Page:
Книга: Embedded Linux Primer: A Practical, Real-World Approach

17.3.4. Critical Section Management

17.3.4. Critical Section Management

When writing kernel code, such as a custom device driver, you will encounter data structures that you must protect from concurrent access. The easiest way to protect critical data is to disable preemption around the critical section. Keep the critical path as short as possible to maintain a low maximum latency for your system. Listing 17-5 shows an example.

Listing 17-5. Protecting Critical Section in Kernel Code

...
/*
* Declare and initialize a global lock for your
* critical data
*/
DEFINE_SPINLOCK(my_lock);
...
int operate_on_critical_data() {
 ...
 spin_lock(&my_lock);
 ...
 /* Update critical/shared data */
 ...
 spin_unlock(&my_lock);
 ...
}

When a task successfully acquires a spinlock, preemption is disabled and the task that acquired the spinlock is allowed into the critical section. No task switches can occur until a spin_unlock operation takes place. The spin_lock() function is actually a macro that has several forms, depending on the kernel configuration. They are defined at the top level (architecture-independent definitions) in .../include/linux/spinlock.h. When the kernel is patched with the real-time patch, these spinlocks are promoted to mutexes to allow preemption of higher-priority processes when a spinlock is held.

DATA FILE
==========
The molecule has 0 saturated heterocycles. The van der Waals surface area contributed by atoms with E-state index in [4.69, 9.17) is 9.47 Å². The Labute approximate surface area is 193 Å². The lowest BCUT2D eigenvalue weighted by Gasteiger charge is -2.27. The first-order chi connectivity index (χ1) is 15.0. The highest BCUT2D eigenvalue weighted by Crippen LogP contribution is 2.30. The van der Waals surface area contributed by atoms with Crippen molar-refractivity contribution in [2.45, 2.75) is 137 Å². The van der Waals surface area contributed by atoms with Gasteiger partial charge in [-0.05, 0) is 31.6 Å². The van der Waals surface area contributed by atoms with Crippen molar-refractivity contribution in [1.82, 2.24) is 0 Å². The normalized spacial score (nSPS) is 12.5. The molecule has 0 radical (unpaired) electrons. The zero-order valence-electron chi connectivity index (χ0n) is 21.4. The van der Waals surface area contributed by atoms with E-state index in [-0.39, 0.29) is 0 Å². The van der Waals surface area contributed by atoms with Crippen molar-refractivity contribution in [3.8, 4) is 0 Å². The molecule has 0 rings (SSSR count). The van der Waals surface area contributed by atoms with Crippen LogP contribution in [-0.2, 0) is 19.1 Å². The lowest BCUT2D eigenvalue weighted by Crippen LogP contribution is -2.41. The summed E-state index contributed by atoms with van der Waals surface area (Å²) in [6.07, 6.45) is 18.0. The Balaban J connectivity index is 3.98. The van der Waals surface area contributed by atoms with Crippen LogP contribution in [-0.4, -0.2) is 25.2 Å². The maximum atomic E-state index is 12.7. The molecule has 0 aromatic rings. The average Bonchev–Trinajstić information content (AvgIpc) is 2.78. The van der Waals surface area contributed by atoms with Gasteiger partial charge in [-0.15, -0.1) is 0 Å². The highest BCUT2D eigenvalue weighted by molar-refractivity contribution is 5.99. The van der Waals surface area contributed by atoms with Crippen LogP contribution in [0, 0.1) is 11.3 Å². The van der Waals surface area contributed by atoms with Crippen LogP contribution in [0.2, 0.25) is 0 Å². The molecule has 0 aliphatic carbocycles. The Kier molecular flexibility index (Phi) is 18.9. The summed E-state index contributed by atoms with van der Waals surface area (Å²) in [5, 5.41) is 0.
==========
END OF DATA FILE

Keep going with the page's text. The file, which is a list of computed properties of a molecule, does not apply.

Because the real-time patch is largely transparent to the device driver and kernel developer, the familiar constructs can be used to protect critical sections, as described in Listing 17-5. This is a major advantage of the real-time patch for real-time applications; it preserves the well-known semantics for locking and interrupt service routines.

Using the macro DEFINE_SPINLOCK as in Listing 17-5 preserves future compatibility. These macros are defined in .../include/linux/spinlock_types.h.

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